Giving Voice to Silence: The effects of silence in cultural and global communication - Dissertation Example

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Giving Voice to Silence: The Effects of Silence in Cultural and Global communication Name Name of Professor Abstract Against a context of scholars and philosophers struggling with the mission of characterizing public opinion, Noelle-Neumann perceives public opinion as a form of social control; in this particular function, public opinion fosters social assimilation and assures an adequate degree of consensus prior to the implementation of actions and decision making…
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Giving Voice to Silence: The effects of silence in cultural and global communication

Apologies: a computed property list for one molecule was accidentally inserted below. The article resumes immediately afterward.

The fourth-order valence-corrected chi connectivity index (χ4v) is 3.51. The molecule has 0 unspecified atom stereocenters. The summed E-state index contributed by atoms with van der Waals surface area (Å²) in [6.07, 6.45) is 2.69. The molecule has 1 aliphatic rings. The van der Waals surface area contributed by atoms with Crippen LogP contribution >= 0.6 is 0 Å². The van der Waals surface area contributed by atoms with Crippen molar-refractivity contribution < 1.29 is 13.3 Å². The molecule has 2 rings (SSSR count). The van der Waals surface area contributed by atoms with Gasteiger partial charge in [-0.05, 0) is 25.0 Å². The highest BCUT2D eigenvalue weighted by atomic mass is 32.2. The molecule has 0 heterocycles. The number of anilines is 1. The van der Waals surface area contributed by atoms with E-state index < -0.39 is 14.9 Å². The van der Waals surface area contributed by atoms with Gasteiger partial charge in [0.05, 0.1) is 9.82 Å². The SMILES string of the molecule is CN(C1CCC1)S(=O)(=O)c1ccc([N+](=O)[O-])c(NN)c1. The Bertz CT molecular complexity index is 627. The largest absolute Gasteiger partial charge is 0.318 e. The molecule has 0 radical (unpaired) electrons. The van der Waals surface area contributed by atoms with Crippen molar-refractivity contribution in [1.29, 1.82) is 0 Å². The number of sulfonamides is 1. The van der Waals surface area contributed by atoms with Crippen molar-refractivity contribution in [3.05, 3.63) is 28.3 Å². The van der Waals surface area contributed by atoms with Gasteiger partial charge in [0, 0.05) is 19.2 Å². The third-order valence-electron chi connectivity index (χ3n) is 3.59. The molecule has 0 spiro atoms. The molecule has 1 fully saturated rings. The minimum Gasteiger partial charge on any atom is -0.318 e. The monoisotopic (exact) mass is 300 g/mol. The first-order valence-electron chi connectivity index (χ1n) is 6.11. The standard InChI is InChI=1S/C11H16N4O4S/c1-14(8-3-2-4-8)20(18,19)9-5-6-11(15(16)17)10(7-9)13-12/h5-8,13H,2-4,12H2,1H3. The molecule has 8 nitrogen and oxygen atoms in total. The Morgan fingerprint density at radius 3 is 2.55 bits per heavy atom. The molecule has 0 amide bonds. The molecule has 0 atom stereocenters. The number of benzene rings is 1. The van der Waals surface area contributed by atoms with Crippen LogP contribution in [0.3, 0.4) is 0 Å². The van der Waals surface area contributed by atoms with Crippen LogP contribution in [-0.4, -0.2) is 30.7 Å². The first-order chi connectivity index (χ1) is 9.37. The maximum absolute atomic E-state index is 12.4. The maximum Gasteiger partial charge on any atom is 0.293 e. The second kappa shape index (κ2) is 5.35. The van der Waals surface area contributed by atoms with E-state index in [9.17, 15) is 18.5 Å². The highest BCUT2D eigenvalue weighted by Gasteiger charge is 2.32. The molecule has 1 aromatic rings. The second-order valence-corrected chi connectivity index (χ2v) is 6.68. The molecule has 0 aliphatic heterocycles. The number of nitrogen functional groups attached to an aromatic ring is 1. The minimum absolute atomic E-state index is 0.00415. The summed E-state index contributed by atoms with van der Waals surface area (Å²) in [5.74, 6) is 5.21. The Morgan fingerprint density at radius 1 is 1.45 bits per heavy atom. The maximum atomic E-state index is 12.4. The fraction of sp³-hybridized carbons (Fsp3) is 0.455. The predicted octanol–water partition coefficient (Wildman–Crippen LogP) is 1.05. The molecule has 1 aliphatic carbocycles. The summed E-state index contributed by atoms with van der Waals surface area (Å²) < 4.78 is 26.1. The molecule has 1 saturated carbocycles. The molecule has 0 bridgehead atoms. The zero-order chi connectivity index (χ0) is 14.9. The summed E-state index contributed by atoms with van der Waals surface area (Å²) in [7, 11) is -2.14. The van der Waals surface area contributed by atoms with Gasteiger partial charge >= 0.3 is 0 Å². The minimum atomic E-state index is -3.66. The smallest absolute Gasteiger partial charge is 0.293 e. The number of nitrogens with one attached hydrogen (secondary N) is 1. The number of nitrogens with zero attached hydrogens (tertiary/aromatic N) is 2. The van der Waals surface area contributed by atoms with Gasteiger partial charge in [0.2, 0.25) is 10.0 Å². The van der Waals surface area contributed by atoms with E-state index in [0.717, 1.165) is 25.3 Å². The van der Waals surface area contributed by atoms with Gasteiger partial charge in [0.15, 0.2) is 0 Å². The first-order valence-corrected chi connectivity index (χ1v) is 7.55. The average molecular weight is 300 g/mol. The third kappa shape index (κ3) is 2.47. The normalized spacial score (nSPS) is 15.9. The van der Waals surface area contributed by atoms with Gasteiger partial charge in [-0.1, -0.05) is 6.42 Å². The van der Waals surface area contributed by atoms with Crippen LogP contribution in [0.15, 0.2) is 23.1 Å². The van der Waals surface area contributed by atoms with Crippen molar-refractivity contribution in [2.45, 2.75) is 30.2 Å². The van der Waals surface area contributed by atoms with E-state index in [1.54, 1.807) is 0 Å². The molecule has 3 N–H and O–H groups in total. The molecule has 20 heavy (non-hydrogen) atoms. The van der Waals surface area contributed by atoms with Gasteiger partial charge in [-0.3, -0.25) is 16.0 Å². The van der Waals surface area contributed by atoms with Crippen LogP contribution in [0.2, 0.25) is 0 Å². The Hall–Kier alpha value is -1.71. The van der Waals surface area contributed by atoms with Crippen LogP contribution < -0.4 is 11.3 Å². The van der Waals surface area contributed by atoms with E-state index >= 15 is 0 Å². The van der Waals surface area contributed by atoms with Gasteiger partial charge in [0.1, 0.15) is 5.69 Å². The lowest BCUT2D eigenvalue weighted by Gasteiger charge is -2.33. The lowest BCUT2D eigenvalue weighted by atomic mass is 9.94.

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Download file to see previous pages With this in mind, this essay examines the factors encouraging the eagerness of individuals to voice out their opinions publicly, with a specific emphasis on the notion of fear of seclusion and the European community, as well as the effects of this spiral of silence in cultural and global communication. Introduction A group is a collection of people who are resolved to keep silent about the same thing: a thing that then becomes a secret. This ‘point of silence’ holds the group together, sustains it, and even structures it. To violate it is to violate a taboo, to re-open a great wound. It is to risk driving the group to despair because it has absorbed and digested this silence to ensure its very survival (Sibony, 1993, as cited in Morley & Robins, 1995, 174). In the cultural communities of the world the media industries occupy a major and critical role: they are expected to represent the ‘intense unity’ of shared culture and shared consciousness (Duncombe, 2002); and, all at once, they are tasked to show the remarkable diversity of the world’s societies. There is the faith, or expectation, that this cultural mission will contribute in the creation of a sense of community needed by different cultures to face the new world order (Hourigan, 2004). However, in so far as some cultures can envision themselves as a community, it appears that these are inconceivable communities that are being visualized. For example, over the recent decades, there has been a concentrated series of activities all over Europe, intended for the revolutionizing of the media and broadcasting industries (Schlesinger, 1993). In actual fact, a new media order is emerging, and what policymakers and public servants who are its creators are aiming for is that media technologies and industries will strengthen and maintain the plan for European harmony and integration (Hourigan, 2004). With the establishment of the EC Television Directive in 1991, they initiated a major action in the expansion of a legislative plan aimed at expanding the regulation and structure of broadcasting outside the limits of national borders (Morley & Robins, 1995). This essay will examine and discuss the past and current status of public opinion, or more particularly the ‘spiral of silence’, in cultural and global communication with special emphasis on imagined communities all over the world. Basically, what is under debate is the issue of media and community. It has been often argued that mass communication have served a crucial role in the history of national, and now, global identities and culture. Print and broadcast media created mass publics who initiated the imagination of nationalism and the community of the nation (Hall, 1993). On account of this historical development, it is currently being broadly perceived that the media are fated to serve a similarly crucial role in the development of national and global identity and culture. Transnational media, as supported by this essay, will create global publics, who will afterwards embark on the visualization of the new world orde ...Download file to see next pagesRead More
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